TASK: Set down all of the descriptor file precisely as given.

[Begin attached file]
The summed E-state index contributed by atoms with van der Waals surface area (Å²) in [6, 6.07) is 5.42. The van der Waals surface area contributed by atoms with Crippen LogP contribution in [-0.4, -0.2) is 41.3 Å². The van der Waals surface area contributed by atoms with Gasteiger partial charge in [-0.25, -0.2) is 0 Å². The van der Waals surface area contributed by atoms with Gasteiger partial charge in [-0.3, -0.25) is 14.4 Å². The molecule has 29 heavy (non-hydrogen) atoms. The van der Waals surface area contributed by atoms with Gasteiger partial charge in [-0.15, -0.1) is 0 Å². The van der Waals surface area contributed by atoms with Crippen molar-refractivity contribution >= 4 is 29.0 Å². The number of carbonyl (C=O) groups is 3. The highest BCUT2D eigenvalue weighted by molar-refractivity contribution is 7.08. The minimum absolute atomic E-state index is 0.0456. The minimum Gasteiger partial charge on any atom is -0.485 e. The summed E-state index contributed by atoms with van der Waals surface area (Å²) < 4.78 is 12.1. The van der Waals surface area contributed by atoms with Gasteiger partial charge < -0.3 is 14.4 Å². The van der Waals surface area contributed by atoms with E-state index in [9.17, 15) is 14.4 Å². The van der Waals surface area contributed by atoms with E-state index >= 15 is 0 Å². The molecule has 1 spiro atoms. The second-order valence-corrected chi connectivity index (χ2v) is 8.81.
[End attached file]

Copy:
The summed E-state index contributed by atoms with van der Waals surface area (Å²) in [6, 6.07) is 5.42. The van der Waals surface area contributed by atoms with Crippen LogP contribution in [-0.4, -0.2) is 41.3 Å². The van der Waals surface area contributed by atoms with Gasteiger partial charge in [-0.25, -0.2) is 0 Å². The van der Waals surface area contributed by atoms with Gasteiger partial charge in [-0.3, -0.25) is 14.4 Å². The molecule has 29 heavy (non-hydrogen) atoms. The van der Waals surface area contributed by atoms with Gasteiger partial charge in [-0.15, -0.1) is 0 Å². The van der Waals surface area contributed by atoms with Crippen molar-refractivity contribution >= 4 is 29.0 Å². The number of carbonyl (C=O) groups is 3. The highest BCUT2D eigenvalue weighted by molar-refractivity contribution is 7.08. The minimum absolute atomic E-state index is 0.0456. The minimum Gasteiger partial charge on any atom is -0.485 e. The summed E-state index contributed by atoms with van der Waals surface area (Å²) < 4.78 is 12.1. The van der Waals surface area contributed by atoms with Gasteiger partial charge < -0.3 is 14.4 Å². The van der Waals surface area contributed by atoms with E-state index in [9.17, 15) is 14.4 Å². The van der Waals surface area contributed by atoms with E-state index >= 15 is 0 Å². The molecule has 1 spiro atoms. The second-order valence-corrected chi connectivity index (χ2v) is 8.81.